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Histamine Intolerance - More Than Just Seasonal Allergies - Complete Wellbeing

Histamine Intolerance: More Than Just Seasonal Allergies

Histamine is an important inflammatory molecule used by your immune system.

Seasonal allergies and asthma are both affected by histamine release in your body, but did you know that gut issues and pain are also affected?

In a healthy gut, histamine is produced in large amounts, but your gut cells also do an excellent job of producing diamine oxidase (DAO) to break down histamine. If your gut is inflamed from a chronic digestive issue, your gut cells (called enterocytes) have a limited ability to produce DAO. When the production of histamine outpaces your body’s ability to break it down, histamine can spread from the gut to other parts of your body.

Flushing, headaches, rashes, diarrhea and abdominal pain can all result from an imbalance in the breakdown of histamine; this is called histamine intolerance (HIT). HIT has been implicated in anxiety, depression, chronic pain, estrogen dominance, interstitial cystitis, urinary tract infections, IBS, and IBD. Certain medications can also affect HIT.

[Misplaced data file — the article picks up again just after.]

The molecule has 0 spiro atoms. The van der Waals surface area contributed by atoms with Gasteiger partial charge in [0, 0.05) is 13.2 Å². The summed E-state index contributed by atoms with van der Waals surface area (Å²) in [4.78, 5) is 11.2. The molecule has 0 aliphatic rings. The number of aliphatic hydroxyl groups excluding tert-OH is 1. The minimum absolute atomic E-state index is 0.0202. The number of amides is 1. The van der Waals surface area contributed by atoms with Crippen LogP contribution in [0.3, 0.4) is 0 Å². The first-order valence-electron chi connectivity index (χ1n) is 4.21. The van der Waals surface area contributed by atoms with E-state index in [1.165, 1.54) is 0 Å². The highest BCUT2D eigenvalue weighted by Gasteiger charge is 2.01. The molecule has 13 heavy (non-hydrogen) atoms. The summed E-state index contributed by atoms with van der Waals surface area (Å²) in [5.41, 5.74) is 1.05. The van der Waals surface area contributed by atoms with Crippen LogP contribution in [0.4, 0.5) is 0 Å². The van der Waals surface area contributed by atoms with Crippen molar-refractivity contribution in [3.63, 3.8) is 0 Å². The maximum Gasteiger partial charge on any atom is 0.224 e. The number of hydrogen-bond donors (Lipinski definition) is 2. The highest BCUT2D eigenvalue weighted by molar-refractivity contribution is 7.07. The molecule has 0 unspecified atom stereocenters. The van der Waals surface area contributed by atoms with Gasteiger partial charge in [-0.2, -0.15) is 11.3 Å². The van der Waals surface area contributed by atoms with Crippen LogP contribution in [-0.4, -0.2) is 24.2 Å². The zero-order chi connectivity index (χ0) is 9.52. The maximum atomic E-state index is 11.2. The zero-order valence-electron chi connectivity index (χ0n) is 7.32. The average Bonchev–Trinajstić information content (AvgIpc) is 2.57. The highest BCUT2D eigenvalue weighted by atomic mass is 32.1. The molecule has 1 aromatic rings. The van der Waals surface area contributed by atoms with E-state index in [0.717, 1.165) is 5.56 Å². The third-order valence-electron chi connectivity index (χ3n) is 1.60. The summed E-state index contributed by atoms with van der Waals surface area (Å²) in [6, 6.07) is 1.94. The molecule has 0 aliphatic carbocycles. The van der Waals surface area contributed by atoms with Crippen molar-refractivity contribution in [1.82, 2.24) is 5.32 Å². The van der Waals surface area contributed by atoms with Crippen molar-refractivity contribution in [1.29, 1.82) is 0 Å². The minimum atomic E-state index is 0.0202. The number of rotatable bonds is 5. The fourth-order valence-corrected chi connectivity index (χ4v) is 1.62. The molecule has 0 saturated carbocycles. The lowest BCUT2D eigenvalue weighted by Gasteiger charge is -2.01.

Children with a history of chronic abdominal pain may benefit from a diet low in the amino acid histidine, and foods that free histamine in your body. Histidine is converted to histamine through a series of steps in your gut.

Aged cheeses, red wine, yeast products, and cured meats have all been identified as histamine-rich foods; those that can add more histamine to your system. Citrus fruits, while not histamine-rich, have been implicated as a histamine liberator.

If DAO is not being produced in sufficient quantities, both histamine-rich foods and histamine liberators can worsen HIT.

Your family doctor may be able to test for blood levels of DAO, but unfortunately, low DAO blood levels are not always a reliable way to predict HIT. If avoidance of histamine-rich foods improves your symptoms, the chances are good that HIT is the culprit.

Working to strengthen your digestion, immunity, and response to stressors is what will ultimately provide meaningful change in HIT.


This article is not intended to provide medical advice, diagnosis or treatment.

Now I would like to hear from you. Do you suffer from Seasonal Allergies? What have you tried to help your symptoms? Let us know in the comments below.